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Article Abstract

Objective: This meta-analysis examined the effects of cholinesterase inhibitor (ChEI) discontinuation in patients with Alzheimer's disease (AD).

Data Sources: Electronic records up to March 2014 were searched from MEDLINE, Embase, PsycINFO, Cochrane Library, Allied and Complementary Medicine Database, and Cumulative Index to Nursing and Allied Health Literature. Search terms included Alzheimer's disease and cholinesterase inhibitors, plus discontinuation or cessation or tapering or withdrawal. There were no language limits.

Study Selection: Randomized, double-blind, placebo-controlled studies investigating the effect of ChEI discontinuation on patients with AD according to standardized criteria (eg, National Institute of Neurologic and Communicative Disorders and Stroke/Alzheimer's Disease and Related Disorders Association, DSM-IV) and presenting measurable results of neuropsychological testing were included.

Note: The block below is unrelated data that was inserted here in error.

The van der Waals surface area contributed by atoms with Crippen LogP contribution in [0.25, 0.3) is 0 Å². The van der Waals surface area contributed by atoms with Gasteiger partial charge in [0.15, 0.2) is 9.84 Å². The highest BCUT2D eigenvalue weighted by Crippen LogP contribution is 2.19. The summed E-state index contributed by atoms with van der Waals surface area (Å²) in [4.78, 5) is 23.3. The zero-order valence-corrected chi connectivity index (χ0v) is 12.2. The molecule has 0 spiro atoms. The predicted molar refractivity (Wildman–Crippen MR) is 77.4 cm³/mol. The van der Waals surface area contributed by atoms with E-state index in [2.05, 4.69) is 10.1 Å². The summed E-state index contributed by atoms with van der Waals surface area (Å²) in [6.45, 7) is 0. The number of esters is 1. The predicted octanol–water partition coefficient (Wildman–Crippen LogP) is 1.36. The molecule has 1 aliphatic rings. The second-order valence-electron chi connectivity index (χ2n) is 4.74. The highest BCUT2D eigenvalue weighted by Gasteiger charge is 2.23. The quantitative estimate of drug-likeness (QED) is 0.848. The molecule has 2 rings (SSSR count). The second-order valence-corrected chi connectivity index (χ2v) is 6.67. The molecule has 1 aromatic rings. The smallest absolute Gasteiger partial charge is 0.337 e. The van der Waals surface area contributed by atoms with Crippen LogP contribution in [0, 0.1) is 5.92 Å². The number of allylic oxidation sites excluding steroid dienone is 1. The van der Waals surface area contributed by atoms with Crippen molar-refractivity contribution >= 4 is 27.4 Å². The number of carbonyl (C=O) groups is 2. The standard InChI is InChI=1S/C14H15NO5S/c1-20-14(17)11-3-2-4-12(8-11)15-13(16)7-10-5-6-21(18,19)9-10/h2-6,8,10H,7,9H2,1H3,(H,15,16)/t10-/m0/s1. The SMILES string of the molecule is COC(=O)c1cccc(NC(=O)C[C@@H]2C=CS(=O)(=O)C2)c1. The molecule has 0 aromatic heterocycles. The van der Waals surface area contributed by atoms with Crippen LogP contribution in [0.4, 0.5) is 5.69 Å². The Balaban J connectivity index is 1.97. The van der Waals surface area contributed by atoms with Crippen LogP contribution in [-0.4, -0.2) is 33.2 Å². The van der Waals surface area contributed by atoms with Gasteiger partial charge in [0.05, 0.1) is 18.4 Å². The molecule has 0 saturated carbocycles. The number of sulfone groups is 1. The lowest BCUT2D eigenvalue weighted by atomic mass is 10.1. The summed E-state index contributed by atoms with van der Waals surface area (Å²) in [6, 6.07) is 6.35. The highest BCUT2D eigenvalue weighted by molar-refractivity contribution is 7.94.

Data Extraction: Demographics, setting, ChEI treatment length, discontinuation protocol, follow-up duration, study outcomes, and dropouts during the double-blind phase were extracted.

Results: Of 1,430 records returned, 18 were reviewed. Five ChEI discontinuation randomized controlled trials (N = 321 continued and N = 332 discontinued, following patients for 1.5-24 months) were analyzed. Discontinued patients demonstrated a significant worsening of cognition (standard mean Mini-Mental State Examination difference: −0.29 [95% CI, −0.45 to −0.13], N = 300 continued/307 discontinued, P < .001), a significant worsening of neuropsychiatric symptoms (standard mean Neuropsychiatric Inventory difference: −0.32 [−0.51 to −0.12], N = 199/211, P = .001), and significantly higher dropout rates (risk ratio [RR] = 1.33 [1.11-1.59], N = 321/332, P = .002) compared to those who continued. No difference in adverse events was observed (RR = 1.01 [0.85-1.20], N = 314/326, P = .92).

Conclusions: ChEI discontinuation may have negative effects on cognition and neuropsychiatric symptoms, a finding corroborated by a higher incidence of trial dropout.

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